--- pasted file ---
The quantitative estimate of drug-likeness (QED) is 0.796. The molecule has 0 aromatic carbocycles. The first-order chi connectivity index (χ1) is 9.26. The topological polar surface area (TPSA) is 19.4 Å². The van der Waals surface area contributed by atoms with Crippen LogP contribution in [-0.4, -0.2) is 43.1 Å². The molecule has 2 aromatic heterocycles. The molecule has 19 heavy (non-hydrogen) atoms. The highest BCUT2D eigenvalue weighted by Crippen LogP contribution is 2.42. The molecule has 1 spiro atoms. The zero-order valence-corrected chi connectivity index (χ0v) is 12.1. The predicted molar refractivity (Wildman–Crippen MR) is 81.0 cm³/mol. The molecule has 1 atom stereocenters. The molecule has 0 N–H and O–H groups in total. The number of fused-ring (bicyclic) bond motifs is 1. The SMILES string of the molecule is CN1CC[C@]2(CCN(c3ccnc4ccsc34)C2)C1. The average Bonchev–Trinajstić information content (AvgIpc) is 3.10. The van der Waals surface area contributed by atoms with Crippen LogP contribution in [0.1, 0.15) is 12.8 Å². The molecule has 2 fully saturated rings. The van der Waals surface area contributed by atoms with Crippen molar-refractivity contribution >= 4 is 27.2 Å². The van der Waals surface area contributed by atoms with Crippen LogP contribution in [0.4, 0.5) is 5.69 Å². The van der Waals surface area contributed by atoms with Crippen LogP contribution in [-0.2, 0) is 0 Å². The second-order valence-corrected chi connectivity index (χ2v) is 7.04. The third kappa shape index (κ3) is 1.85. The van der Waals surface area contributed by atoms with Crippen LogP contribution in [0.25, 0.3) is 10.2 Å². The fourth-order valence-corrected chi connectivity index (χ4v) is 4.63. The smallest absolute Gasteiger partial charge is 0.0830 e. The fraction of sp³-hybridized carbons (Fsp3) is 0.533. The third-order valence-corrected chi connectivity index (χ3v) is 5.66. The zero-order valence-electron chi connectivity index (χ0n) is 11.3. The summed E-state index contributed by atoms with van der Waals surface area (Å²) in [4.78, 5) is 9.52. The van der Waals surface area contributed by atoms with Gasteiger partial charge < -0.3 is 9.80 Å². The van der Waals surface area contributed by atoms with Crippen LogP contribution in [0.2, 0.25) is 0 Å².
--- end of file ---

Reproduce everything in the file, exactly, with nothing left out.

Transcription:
The quantitative estimate of drug-likeness (QED) is 0.796. The molecule has 0 aromatic carbocycles. The first-order chi connectivity index (χ1) is 9.26. The topological polar surface area (TPSA) is 19.4 Å². The van der Waals surface area contributed by atoms with Crippen LogP contribution in [-0.4, -0.2) is 43.1 Å². The molecule has 2 aromatic heterocycles. The molecule has 19 heavy (non-hydrogen) atoms. The highest BCUT2D eigenvalue weighted by Crippen LogP contribution is 2.42. The molecule has 1 spiro atoms. The zero-order valence-corrected chi connectivity index (χ0v) is 12.1. The predicted molar refractivity (Wildman–Crippen MR) is 81.0 cm³/mol. The molecule has 1 atom stereocenters. The molecule has 0 N–H and O–H groups in total. The number of fused-ring (bicyclic) bond motifs is 1. The SMILES string of the molecule is CN1CC[C@]2(CCN(c3ccnc4ccsc34)C2)C1. The average Bonchev–Trinajstić information content (AvgIpc) is 3.10. The van der Waals surface area contributed by atoms with Crippen LogP contribution in [0.1, 0.15) is 12.8 Å². The molecule has 2 fully saturated rings. The van der Waals surface area contributed by atoms with Crippen molar-refractivity contribution >= 4 is 27.2 Å². The van der Waals surface area contributed by atoms with Crippen LogP contribution in [0.4, 0.5) is 5.69 Å². The van der Waals surface area contributed by atoms with Crippen LogP contribution in [-0.2, 0) is 0 Å². The second-order valence-corrected chi connectivity index (χ2v) is 7.04. The third kappa shape index (κ3) is 1.85. The van der Waals surface area contributed by atoms with Crippen LogP contribution in [0.25, 0.3) is 10.2 Å². The fourth-order valence-corrected chi connectivity index (χ4v) is 4.63. The smallest absolute Gasteiger partial charge is 0.0830 e. The fraction of sp³-hybridized carbons (Fsp3) is 0.533. The third-order valence-corrected chi connectivity index (χ3v) is 5.66. The zero-order valence-electron chi connectivity index (χ0n) is 11.3. The summed E-state index contributed by atoms with van der Waals surface area (Å²) in [4.78, 5) is 9.52. The van der Waals surface area contributed by atoms with Gasteiger partial charge < -0.3 is 9.80 Å². The van der Waals surface area contributed by atoms with Crippen LogP contribution in [0.2, 0.25) is 0 Å².